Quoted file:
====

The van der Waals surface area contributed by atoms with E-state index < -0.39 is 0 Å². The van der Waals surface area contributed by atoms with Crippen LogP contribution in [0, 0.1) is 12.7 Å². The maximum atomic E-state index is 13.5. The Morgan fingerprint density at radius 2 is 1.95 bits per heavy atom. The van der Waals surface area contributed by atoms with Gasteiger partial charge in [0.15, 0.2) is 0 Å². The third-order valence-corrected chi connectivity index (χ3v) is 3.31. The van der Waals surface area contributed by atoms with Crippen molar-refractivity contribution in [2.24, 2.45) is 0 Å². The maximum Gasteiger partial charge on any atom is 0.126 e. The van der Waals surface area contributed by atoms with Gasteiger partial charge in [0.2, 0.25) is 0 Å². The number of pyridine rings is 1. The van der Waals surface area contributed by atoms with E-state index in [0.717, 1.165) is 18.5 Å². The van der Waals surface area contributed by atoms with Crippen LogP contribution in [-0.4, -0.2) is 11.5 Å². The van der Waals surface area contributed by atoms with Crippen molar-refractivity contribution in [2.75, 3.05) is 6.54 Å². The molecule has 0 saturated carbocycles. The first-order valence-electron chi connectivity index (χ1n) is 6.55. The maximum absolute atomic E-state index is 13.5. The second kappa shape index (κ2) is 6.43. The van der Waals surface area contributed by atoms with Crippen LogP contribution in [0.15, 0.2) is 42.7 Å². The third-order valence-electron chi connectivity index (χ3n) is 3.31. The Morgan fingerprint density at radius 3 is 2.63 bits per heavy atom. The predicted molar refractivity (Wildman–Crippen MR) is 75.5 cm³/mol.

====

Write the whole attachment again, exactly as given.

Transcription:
The van der Waals surface area contributed by atoms with E-state index < -0.39 is 0 Å². The van der Waals surface area contributed by atoms with Crippen LogP contribution in [0, 0.1) is 12.7 Å². The maximum atomic E-state index is 13.5. The Morgan fingerprint density at radius 2 is 1.95 bits per heavy atom. The van der Waals surface area contributed by atoms with Gasteiger partial charge in [0.15, 0.2) is 0 Å². The third-order valence-corrected chi connectivity index (χ3v) is 3.31. The van der Waals surface area contributed by atoms with Crippen molar-refractivity contribution in [2.24, 2.45) is 0 Å². The maximum Gasteiger partial charge on any atom is 0.126 e. The van der Waals surface area contributed by atoms with Gasteiger partial charge in [0.2, 0.25) is 0 Å². The number of pyridine rings is 1. The van der Waals surface area contributed by atoms with E-state index in [0.717, 1.165) is 18.5 Å². The van der Waals surface area contributed by atoms with Crippen LogP contribution in [-0.4, -0.2) is 11.5 Å². The van der Waals surface area contributed by atoms with Crippen molar-refractivity contribution in [2.75, 3.05) is 6.54 Å². The molecule has 0 saturated carbocycles. The first-order valence-electron chi connectivity index (χ1n) is 6.55. The maximum absolute atomic E-state index is 13.5. The second kappa shape index (κ2) is 6.43. The van der Waals surface area contributed by atoms with Crippen LogP contribution in [0.15, 0.2) is 42.7 Å². The third-order valence-electron chi connectivity index (χ3n) is 3.31. The Morgan fingerprint density at radius 3 is 2.63 bits per heavy atom. The predicted molar refractivity (Wildman–Crippen MR) is 75.5 cm³/mol.